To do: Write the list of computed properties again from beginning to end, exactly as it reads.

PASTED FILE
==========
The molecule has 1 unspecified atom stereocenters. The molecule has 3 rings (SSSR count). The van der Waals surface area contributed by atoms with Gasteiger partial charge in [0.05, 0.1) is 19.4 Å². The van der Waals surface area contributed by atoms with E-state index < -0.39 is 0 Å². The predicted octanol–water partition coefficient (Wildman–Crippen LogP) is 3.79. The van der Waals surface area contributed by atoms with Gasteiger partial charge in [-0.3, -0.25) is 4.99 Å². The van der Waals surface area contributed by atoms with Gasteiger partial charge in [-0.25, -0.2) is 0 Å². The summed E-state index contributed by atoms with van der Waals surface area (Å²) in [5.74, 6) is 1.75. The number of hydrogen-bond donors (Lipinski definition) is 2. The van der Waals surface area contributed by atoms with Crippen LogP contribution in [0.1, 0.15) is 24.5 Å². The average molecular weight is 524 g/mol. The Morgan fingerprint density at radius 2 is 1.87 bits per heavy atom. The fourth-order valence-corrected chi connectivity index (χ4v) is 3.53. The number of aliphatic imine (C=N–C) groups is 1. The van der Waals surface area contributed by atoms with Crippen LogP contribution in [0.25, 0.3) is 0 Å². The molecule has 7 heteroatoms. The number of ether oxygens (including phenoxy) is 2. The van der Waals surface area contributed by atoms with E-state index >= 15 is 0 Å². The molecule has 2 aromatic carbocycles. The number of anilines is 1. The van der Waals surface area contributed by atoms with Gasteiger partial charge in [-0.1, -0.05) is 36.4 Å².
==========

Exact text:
The molecule has 1 unspecified atom stereocenters. The molecule has 3 rings (SSSR count). The van der Waals surface area contributed by atoms with Gasteiger partial charge in [0.05, 0.1) is 19.4 Å². The van der Waals surface area contributed by atoms with E-state index < -0.39 is 0 Å². The predicted octanol–water partition coefficient (Wildman–Crippen LogP) is 3.79. The van der Waals surface area contributed by atoms with Gasteiger partial charge in [-0.3, -0.25) is 4.99 Å². The van der Waals surface area contributed by atoms with Gasteiger partial charge in [-0.25, -0.2) is 0 Å². The summed E-state index contributed by atoms with van der Waals surface area (Å²) in [5.74, 6) is 1.75. The number of hydrogen-bond donors (Lipinski definition) is 2. The van der Waals surface area contributed by atoms with Crippen LogP contribution in [0.1, 0.15) is 24.5 Å². The average molecular weight is 524 g/mol. The Morgan fingerprint density at radius 2 is 1.87 bits per heavy atom. The fourth-order valence-corrected chi connectivity index (χ4v) is 3.53. The number of aliphatic imine (C=N–C) groups is 1. The van der Waals surface area contributed by atoms with Crippen LogP contribution in [0.25, 0.3) is 0 Å². The molecule has 7 heteroatoms. The number of ether oxygens (including phenoxy) is 2. The van der Waals surface area contributed by atoms with E-state index >= 15 is 0 Å². The molecule has 2 aromatic carbocycles. The number of anilines is 1. The van der Waals surface area contributed by atoms with Gasteiger partial charge in [-0.1, -0.05) is 36.4 Å².